Otherwise, compliance would require the out-of-state lender to set up a Pennsylvania subsidiary, which would violate the Dormant Commerce Clause

A requires the lender seeking a license to be organized as a Pennsylvania corporation; this is a requirement that could only be imposed on a Pennsylvania lender

Fourth, the Department’s interpretation gives no meaning to the requirement that the lender be a “domestic business corporation organized under ? the Business Corporation Law of this Commonwealth?” Section 3.A of the CDCA, 7 P.S. § 6203.A. When one parses Section 3.A, it reads

no person shall engage ? in the business of ? making loans ? and charge ? in excess of the interest that the lender would ? be permitted by law to charge if not licensed ? except a domestic business corporation ? after first obtaining a license?

The Department contends that the fact that the Internet did not exist in 1937 should not have any bearing on the construction of the CDCA. I agree with this premise. The Internet is only one of several means of interstate communication. Others include mail, telephone and telegraph, which did exist in 1937. However, the Department uses the Internet as a smokescreen to obscure the words in Section 3.A that can only be understood to limit the scope of the CDCA to intrastate loan transactions.

For example, acknowledging that the CDCA addresses those who do business “in this Commonwealth” as a “principal, employe, agent or broker,” the Department explains that Cash America is doing business in Pennsylvania as a principal. By this logic, Cash America, a Nevada-licensed lender, is present electronically in Pennsylvania. If that is so, then the loan transaction is an intrastate transaction, with both the lender and borrower “in this Commonwealth.” This circular conclusion underscores the fact that Section 3.

In short, it is irrelevant that Cash America is making loans by means of the Internet. The point is that the CDCA does not, and was never intended to, apply to interstate transactions, whether effected by the mail, by telephone or by the Internet. The Department has not thought through the issues presented by the language of Section 3.A. 10 The legislature needs to amend the CDCA to expand its scope to interstate consumer loan transactions that involve Pennsylvania residents, if it so desires that result.

A was never intended to apply to interstate loans

Indeed, our Supreme Court has cautioned against an agency ushering in a new regulatory regime that is directly contrary to a long-standing prior regulatory position, without authorizing legislation. In Malt Beverages Distributors Association v. Pennsylvania Liquor Control Board, — Pa. —-, 974 A.2d 1144 (2009), our Supreme Court refused to uphold the issuance of a retailer’s license to Sheetz to sell take-out beer. It explained:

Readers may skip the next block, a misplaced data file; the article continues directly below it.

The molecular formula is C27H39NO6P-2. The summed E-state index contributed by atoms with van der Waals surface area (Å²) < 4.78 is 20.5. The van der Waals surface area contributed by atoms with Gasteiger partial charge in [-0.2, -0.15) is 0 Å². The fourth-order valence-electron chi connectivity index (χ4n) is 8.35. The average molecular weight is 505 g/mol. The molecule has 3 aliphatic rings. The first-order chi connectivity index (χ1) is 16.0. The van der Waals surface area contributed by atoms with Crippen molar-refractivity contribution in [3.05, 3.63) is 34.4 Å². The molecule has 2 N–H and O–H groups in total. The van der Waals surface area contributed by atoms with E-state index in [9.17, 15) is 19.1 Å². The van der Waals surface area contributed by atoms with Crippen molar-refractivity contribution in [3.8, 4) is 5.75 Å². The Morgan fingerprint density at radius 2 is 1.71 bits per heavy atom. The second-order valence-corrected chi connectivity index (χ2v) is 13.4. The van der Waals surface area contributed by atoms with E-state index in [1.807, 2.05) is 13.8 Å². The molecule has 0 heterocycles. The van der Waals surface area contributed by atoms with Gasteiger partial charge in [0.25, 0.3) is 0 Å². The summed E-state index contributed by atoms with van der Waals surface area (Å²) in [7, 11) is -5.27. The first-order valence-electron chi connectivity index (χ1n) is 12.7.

While a policy determination in this regard may well be accomplished by our legislature, it is not our role to sanction such a momentous transformation. Uniontown Newspapers, Inc. v. Roberts, 576 Pa. 231, 839 A.2d 185, 194 (2003) (providing that policy considerations do not lie with the courts, but are reserved for the legislative body to resolve.)

Id., at 1154 (emphasis added). Likewise, the “momentous transformation” sought here by the Department of Banking should be accomplished by the legislature and not by the courts.

As a final point, the relief ordered by the majority exceeds the bounds of a declaratory judgment action. The majority “erica’s practice of making payday loans to Pennsylvania residents is not authorized by the laws of this Commonwealth and that such lending specifically violates the CDCA and [the Loan Interest and Protection Law].” Majority op. at —-. The Department agreed to delay the effective date of its enforcement initiative date until this Court decided whether the Department’s Notice correctly construed the CDCA, so Cash America cannot be in https://installmentloansgroup.com/installment-loans-ks/ violation of a yet-to-be initiated enforcement action. Further, it is a misdemeanor to violate the licensing requirements of the CDCA. The judgment of the majority, as stated, prejudges the outcome of a criminal case, which, inter alia, violates the rules of criminal procedure as well as due process.